Plaintiff testified that after submitting defendant's rough sketch to a cousin in Palo Alto, certain minor changes were decided upon; that on December 27, 1945, the parties agreed to an increase of $700.00 for such changes and defendant promised to proceed immediately with the drawing of the complete plans. There was evidence that on January 24, 1946, defendant telephoned that the plans were ready and plaintiff approved the same the next day. Plaintiff and defendant discussed the rumor that commercial construction might be halted soon by government action and the defendant stated that the plans would be filed immediately and that a permit by the city authorities should be obtained in about three or four weeks.

About February 15, 1946, plaintiff inquired at defendant's office whether the permit had been received and was advised that it had not been received but that it ‘ought to be along very soon’. A few days later plaintiff inquired at the City Engineering Office and discovered that there was no record of the plans having been filed. Thereafter Kaplan informed plaintiff that there had been ‘a terrible mistake. I instructed one of my employees to take those plans in and he failed to do so’. The permit was finally applied for on March 5, 1946, but was not issued prior to the act of the Federal Government, on March 26, halting commercial construction.

There was also evidence that although other builders were taking out ‘foundation permits' which could be obtained in one day's time, allowing work to be started before the impending ‘freeze’, which did not halt construction where the foundation was already in, Kaplin took no such step in respect to plaintiff's building although the type of foundation required was known. However, defendant did apply for a foundation permit for another client on March 22, 1946, and received such permit the same day, a period of four days before the government freeze.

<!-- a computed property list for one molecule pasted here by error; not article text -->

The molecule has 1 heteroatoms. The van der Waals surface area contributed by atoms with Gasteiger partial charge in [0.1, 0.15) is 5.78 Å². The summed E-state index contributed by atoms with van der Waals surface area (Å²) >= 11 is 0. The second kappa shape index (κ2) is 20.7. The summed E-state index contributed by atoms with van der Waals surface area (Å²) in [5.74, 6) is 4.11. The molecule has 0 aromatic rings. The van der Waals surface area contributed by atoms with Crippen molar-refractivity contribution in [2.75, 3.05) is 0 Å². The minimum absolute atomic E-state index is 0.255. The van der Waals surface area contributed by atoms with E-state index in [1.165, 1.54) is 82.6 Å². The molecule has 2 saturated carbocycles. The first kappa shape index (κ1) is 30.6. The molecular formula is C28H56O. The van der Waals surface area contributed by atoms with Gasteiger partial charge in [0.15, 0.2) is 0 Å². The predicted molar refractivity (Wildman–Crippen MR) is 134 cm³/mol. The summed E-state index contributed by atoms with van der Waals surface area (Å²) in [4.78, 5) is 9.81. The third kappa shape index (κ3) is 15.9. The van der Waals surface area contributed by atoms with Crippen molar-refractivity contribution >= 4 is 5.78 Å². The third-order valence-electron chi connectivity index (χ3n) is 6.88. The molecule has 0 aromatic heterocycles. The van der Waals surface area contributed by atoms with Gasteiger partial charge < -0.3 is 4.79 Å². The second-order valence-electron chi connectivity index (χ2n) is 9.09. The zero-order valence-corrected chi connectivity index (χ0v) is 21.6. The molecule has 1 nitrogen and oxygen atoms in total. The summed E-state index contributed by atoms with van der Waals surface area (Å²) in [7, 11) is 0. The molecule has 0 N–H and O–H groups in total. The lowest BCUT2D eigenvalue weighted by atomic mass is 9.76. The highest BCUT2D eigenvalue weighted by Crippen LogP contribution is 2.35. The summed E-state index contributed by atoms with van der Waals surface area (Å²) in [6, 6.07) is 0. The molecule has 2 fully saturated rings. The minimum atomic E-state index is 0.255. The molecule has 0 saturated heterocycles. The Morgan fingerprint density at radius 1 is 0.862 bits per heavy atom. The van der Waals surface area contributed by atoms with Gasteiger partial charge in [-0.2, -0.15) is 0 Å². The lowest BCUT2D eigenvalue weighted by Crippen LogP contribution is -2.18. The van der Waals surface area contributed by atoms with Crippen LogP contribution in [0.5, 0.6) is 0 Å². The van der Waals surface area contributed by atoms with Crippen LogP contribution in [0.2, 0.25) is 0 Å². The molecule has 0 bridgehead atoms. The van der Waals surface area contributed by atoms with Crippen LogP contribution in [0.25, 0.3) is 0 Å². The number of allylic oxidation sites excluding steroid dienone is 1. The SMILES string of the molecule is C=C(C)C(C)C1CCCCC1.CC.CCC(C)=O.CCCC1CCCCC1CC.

The appellants' brief contains a resume of various items of evidence taken from Kaplan's testimony, the cross-examination of Stewart, and other sources, which evidence, appellants insist, is contrary to the trial court's findings and judgment. It is true that the record contains conflicting evidence in respect to various phases of the controversy, and that the testimony of the parties is diametrically opposed in reference to many matters. It cannot be doubted, however, that there is substantial evidence in the record to sustain the decision reached.

As pointed out in respondent's brief, it is not within the province of the appellate court to weigh conflicting evidence nor to determine the credibility of witnesses; in respect to such matters the law has committed the responsibility to the trial courts. When the reviewing court is satisfied that substantial evidence exists in support of the findings, the evidence will not be further examined in an attempt to determine where the preponderance lies. See Albaugh v. Mt. Shasta Power Corp., 9 Cal.2d 751, 768, 73 P.2d 217. Moreover, as said in Hutchinson v. California Trust Co., 43 Cal.App.2d 571, 575, 111 P.2d 401, 403, ‘In determining whether there is substantial evidence to support the finding under attack the reviewing court must resolve all conflicts in the evidence in favor of * * * the prevailing party in the trial court, and must indulge all reasonable inferences in support of the finding.’ In view of these rules, too well established to require discussion, there can be no appellate interference herein.

The judgment is affirmed.

DORAN, Acting Presiding Justice.

WHITE, J., concurs.